But assuming your workload doesn't rely on specialized accelerators such as the AVX or AMX support reserved for its performance core (p-core) Xeons – more on those in a bit – Intel's benchmarks show the tiny little cores baked into its new processors are actually quite potent.

According to Intel, its 144-core Xeon can not only match but exceed the performance of its fifth-gen Xeons in a variety of general compute, database, media, and networking workloads, and nearly matches its performance in web workloads.

Pitted against last year's 5th-gen Xeon Scalable processors, Intel says its e-core parts boast similar performance, in select workloads anyway.

Pitted against last year's 5th-gen Xeon Scalable processors, Intel says its e-core parts boast similar performance, in select workloads anyway – click to enlarge

Obviously, we recommend taking all of these claims with a grain of salt. But the takeaway is clear: Intel is positioning Sierra Forest not only as a cloud and web scale processor, but as a consolidation play for enterprises due to refresh their ageing hardware.

This isn't really that surprising. AMD and Ampere have made similar consolidation claims about their respective many-core chips. If you've got a couple of racks full of systems running Nginx flat out, consolidating that to a smaller server fleet makes sense once the hardware reaches end of life.

A lot of more to come

As we alluded to earlier, the Sierra Forrest SKUs that Intel revealed at Computex Tuesday are the first of several Xeon 6 products due to appear in coming quarters.

You can find a full SKU list for the parts announced today below, but notice that all of these parts fall under Intel's new 6700-series platform.

SKU Cores Arch Base (GHz) All Core (GHz) Max Turbo (GHz) L3 (MB) TDP (Watts) Sockets DDR5 (MT/sec) UPI PCIe Lanes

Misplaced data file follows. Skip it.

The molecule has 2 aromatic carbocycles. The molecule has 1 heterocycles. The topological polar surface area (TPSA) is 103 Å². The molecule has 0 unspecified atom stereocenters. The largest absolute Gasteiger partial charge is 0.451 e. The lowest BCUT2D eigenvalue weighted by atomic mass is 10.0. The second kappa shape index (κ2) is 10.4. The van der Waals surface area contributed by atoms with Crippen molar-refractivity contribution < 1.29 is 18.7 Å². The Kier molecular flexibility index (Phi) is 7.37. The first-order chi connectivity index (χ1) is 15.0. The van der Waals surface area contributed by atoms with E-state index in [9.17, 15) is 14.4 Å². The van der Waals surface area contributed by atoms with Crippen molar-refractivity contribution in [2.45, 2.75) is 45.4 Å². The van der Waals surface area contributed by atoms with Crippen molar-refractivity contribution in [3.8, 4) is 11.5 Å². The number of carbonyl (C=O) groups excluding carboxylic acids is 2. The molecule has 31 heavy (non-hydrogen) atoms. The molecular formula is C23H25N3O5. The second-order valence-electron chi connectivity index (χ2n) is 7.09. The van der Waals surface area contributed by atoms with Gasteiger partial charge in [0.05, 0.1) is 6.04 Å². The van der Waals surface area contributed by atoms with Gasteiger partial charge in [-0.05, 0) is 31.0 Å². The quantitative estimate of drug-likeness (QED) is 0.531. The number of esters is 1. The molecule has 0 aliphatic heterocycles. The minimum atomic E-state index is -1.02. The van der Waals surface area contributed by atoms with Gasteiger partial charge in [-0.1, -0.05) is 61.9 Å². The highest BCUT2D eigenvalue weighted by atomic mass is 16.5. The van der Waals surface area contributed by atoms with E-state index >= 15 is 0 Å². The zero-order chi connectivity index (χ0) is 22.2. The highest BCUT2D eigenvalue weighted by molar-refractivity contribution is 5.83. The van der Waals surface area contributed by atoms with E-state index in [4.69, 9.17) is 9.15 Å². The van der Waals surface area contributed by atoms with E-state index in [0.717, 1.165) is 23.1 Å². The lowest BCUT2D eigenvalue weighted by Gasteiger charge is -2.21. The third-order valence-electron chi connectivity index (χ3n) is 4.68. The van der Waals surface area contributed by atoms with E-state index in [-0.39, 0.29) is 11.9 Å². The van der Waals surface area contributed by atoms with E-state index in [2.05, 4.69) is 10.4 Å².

6780E 144 e-core 2.2 3 3 108 330 2 6,400 4 88
6766E 144 e-core 1.9 2.7 2.7 108 250 2 6,400 4 88
6756E 128 e-core 1.8 2.6 2.6 96 225 2 6,400 4 88
6746E 112 e-core 2 2.7 2.7 96 250 2 5,600 4 88
6740E 96 e-core 2.4 3.2 3.2 96 250 2 6,400 4 88
6731E 96 e-core 2.2 3.1 3.1 96 250 1 5,600 0 88
6710E 64 e-core 2.4 3.2 3.2 96 205 2 5,600 4 88

Intel's 6700 series platform will eventually include both Sierra Forest e-core (6700E) and the upcoming Granite Rapids p-core (6700P). The platform is actually one of two that will fall under the Xeon 6 line up. The second is a much larger 6900-series platform offering substantially higher core-counts, I/O capacity, and memory channels.

Looking at the two, it's hard not to feel like Intel is trying to compress its usual "tick, tock" cadence into a single generation. Despite being based on the same underlying architecture, the two platforms are quite different.

The 6700-series parts are the smaller of the two with support for up to eight memory channels at 6,400MT/sec or 8,000MT/sec when using MCR DIMMS on a p-core Xeon – no MCR DIMM support on Sierra Forest it seems. The chip also boasts 88 lanes of PCIe 5.0 per socket and has a rated thermal design power (TDP) of 350W.

Intel's 6700E parts top out at 144 cores, while its 6700P platform will ship with up to 86 – a full 22 more than last gen.

Curiously, while Intel's dual socket compatible 6700E parts will debut soon, its 6700P parts – which support four and eight socket configurations – won't arrive until Q1 2025.

Instead, the version of Granite Rapids coming in Q3 of this year will employ Intel's larger 6900-series platform.

Bigger and badder chips on the way

In addition to Intel's e-and p-core Xeons being quite different, so are the two platforms they'll ship with under the Xeon 6 banner.

In addition to Intel's e-and p-core Xeons being quite different, so are the two platforms they'll ship with under the Xeon 6 banner

Intel's 6900-series is physically much larger. We're told that up to two Sierra Forest or three Granite Rapids compute dies will fit on the package, bringing the max core count to 288 and 128 respectively.